Realizing Food Wholesaler Merger & Acquisition Synergies

There’s no doubt that business has gotten tougher. Widespread corporate acquisitions (i.e., Sysco’s announced acquisition of US Foodservice), globalization and personalization are driving the need to be bigger, better, farther-reaching, more personal, faster and cheaper in an ‘ever-changing’ competitive environment. Additionally, computer breaches, hacking & accounting scandals have led to intense scrutiny. In the U.S., the fallout has mandated compliance with new rules & regulations, with corporate oversight by the government. Small business customers increasingly prefer more personalization, convenience and service but at the same or lower cost. Economic conditions and fierce competition are forcing a move from fixed to variable cost models – challenging the viability of the antiquated cost plus models still around. The pressure to speed return on investment and time-to-market remains as urgent as always.

It is time to acquire or be acquired. After the deal is now time to gain some or all of your ‘approved’ merger synergies by completely integrating your companies into a single entity. Merger & acquisition projects are ‘technology-dependent’, highly cross functional and organizationally interdependent. Many times they require “heavy lifting” – typically understated in the initial due diligence.

Realizing full merger synergies not only requires rigorous financial & accounting due diligence customer, supplier & product rationalization; but entails planning, support and delivery across all supply chain components, business operations, organizations, IT systems, product lines, channels & categories.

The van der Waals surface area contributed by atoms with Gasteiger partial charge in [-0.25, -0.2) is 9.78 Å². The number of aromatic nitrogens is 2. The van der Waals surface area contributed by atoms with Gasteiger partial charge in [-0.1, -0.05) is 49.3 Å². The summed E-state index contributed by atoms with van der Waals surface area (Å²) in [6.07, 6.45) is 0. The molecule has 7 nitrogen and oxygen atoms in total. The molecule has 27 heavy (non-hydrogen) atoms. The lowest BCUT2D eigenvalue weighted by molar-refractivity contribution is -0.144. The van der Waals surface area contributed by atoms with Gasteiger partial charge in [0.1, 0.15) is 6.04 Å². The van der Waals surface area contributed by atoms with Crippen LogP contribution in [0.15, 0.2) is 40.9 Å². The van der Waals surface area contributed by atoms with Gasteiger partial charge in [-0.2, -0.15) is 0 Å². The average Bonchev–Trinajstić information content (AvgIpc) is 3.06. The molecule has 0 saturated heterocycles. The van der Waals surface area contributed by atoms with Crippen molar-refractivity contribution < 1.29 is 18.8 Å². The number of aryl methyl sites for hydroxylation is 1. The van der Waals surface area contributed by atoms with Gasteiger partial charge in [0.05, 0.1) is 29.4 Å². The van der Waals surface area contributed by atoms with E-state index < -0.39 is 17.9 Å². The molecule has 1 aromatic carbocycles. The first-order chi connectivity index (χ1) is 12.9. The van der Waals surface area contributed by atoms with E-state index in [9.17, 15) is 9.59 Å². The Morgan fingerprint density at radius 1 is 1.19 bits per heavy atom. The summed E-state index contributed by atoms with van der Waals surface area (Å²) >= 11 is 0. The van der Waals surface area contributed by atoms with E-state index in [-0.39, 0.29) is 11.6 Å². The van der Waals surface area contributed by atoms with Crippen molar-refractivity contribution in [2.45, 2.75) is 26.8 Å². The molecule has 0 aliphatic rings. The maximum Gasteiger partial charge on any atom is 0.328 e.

It also includes the simplification, rationalization and prioritization of the following:

  • IT infrastructure & application portfolios
  • Supply chain network components and physical distribution facilities, depots & hubs
  • Item, Product, Sales, Customer and Vendor Master Data Rationalization
  • Integrated Business processes and rationalized organizational roles & responsibilities to support the new entity

The result is redesigned, simplified & integrated business for the new single entity – across all supply chain components, organizational units, product lines & channels (independent of any geographical or physical constraints.)

The ‘merged’ organization should be able to execute all business processes & functions: finance & accounting, treasury, sales, customer service, business development, marketing, merchandising, procurement, warehouse, distribution, transportation & fulfillment, etc. within a ‘single’ entity.

Typical synergy benefits include:

  • Between 200-600 bps in margin improvements; varies by channel & product line
  • 10 – 50% Inventory Turn improvements depending on new business model & supplier role
  • A one time reduction of inventory levels
  • Reduced inventory carrying costs
  • Operating, Facility, Payroll, Benefits and G&A expense reductions
  • Sales, Accruals, Rebate and Tax improvements

Additional synergy levers include:

  • What will be the role of the recently consolidated suppliers’ in the new single entity (partnering, cost take-out and delivery)?
  • What sort of collaboration will be needed to succeed under the new model?
  • How should the procurement and merchandising mechanics work in the new entity?
  • What are the opportunities and challenges posed by the recently acquired new product lines?
  • What does best-in-class merchandising look like for various categories in these new lines?
  • What are the other best practices that the new entity should adopt?

We have assessed & addressed these synergies and can discuss the potential implications with you.

Posted in: Merger & Acquisition

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